On August 16, 2018, the US Court of Appeals for the Sixth Circuit remanded a case involving the Medicare Secondary Payer Act (MSPA) back to the US District Court. The case is Duncan v. Liberty Mut. Ins. Co., 2018 U.S. App. LEXIS 22811, and much like others before it, it is a case which involves a question as to whether a party can pursue double damages under the MSPA.
Facts of the Case
Liberty Mutual was David Duncan’s (Duncan) no-fault insurer, and Duncan was a Medicare beneficiary. Duncan sustained serious injuries after an automobile accident. Medicare subsequently made payment for Duncan’s medical expenses stemming from the accident; however, Duncan died one year after the accident. Liberty Mutual did not pay the medical expenses, and Duncan’s estate pursued an action against Liberty Mutual. A jury verdict determined that Liberty Mutual was responsible for the medical expenses. Thereafter, Liberty Mutual notified Medicare that it was the primary payer in relation to the accident. Medicare responded and informed Liberty Mutual that claims had been identified in the amount of $174,815.20 in conditional payments; however, a final conditional payment amount had not been determined.
After receiving the jury verdict, the Estate amended its complaint to include a claim for double damages under the MSPA. Liberty Mutual then removed the action to the United States District Court for the Eastern District of Michigan and moved for summary judgement on the issue of whether the Estate was entitled to pursue double damages under the MSPA. The District Court granted Liberty Mutual’s motion, and the Estate appealed the matter to the US Court of Appeals.
Analysis by the Court
As with other Medicare Secondary Payer cases, the first hurdle for plaintiffs to overcome is the ability to demonstrate standing. After setting forth the standing requirements, the Court compared the instant matter to Gucwa v. Lawley, a case also recently decided in the Sixth Circuit, as well as Netro v. Greater Balt. Med. Ctr., Inc  a case recently brought by a personal representative in the Fourth Circuit. In comparing the case to Gucwa, the court noted that, “[a] plaintiff does not satisfy the elements of standing simply by showing that the insurer failed to make payments ‘on [his] behalf’; the plaintiff must show that he ‘[him]self suffered an injury because a primary plan has failed’ to pay.” Gucwa, 731 F. App’x at 414. Furthermore, the Court opined that the standing issue in the instant matter hinges on whether the Estate was injured by Liberty Mutual’s failure to make payment first which triggered Medicare’s conditional payments. However, the Court further noted that such a determination “is a fact intensive question,” and one which the lower court failed to address. Id. at 6. As a result, the Court remanded the matter to the district court to address the “factually intensive question” of standing.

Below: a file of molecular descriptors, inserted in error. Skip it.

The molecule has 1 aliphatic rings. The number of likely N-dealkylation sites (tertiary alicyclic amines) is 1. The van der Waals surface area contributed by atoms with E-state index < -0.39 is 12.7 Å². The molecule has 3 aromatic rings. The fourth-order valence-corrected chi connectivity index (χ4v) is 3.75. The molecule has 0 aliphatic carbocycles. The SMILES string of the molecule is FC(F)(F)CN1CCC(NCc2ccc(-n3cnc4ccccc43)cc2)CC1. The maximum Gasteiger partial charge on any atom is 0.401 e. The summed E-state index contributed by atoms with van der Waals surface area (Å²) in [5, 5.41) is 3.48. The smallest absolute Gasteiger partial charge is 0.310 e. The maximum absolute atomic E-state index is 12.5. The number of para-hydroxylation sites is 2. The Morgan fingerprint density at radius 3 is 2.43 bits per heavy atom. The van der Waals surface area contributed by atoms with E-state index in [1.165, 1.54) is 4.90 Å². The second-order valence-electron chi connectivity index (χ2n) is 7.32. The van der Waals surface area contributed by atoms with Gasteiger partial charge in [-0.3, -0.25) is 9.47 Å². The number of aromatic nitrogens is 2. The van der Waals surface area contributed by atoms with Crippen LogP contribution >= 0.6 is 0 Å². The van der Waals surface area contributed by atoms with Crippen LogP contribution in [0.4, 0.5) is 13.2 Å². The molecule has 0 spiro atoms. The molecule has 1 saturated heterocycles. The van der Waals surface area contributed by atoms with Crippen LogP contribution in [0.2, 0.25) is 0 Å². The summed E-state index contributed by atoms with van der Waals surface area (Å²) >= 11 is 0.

This is yet another example of a private citizen using the private cause action provision of the MSPA to bring a suit for double damages. Recall, as mentioned above, we recently saw the Fourth Circuit find that a personal representative of a deceased Medicare beneficiary had standing to sue under the MSPA. In fact, we continue to see various parties bringing these types of actions, including estates, plaintiff-attorneys, providers, and Medicare Advantage Plans- to name just a few. In nearly every case, we are observing each sitting Court’s interpretation of the statutory intent of the MSPA. Moreover, with each passing case, we are witness to the broader interpretations and application of the MSPA. For now, Duncan v. Liberty Mutual has been remanded back to the District Court to address the standing issue. However, we will monitor the progress of this case, and will provide the Sixth Circuit’s latest interpretation of the MSPA as it relates to the instant matter, once available.
 As noted by the Court, the requirements to show standing are: (1) plaintiff has suffered an ‘injury-in-fact’ that is (a) concrete and particularized and (b) actual or imminent, not conjectural or hypothetical; (2) the injury is fairly traceable to the challenged action of the defendant; and (3) it is likely, as opposed to merely speculative, that the injury will be redressed by a favorable decision. Duncan v. Liberty Mut. Ins. Co., No. 17-1402, 2018 U.S. App. LEXIS 22811, at 4-5.
 In Netro, the Court found that a personal representative had standing to bring a private cause of action under the MSP, due to a “derivative injury,” which allows a private individual to be assigned the government interests to pursue private cause of actions.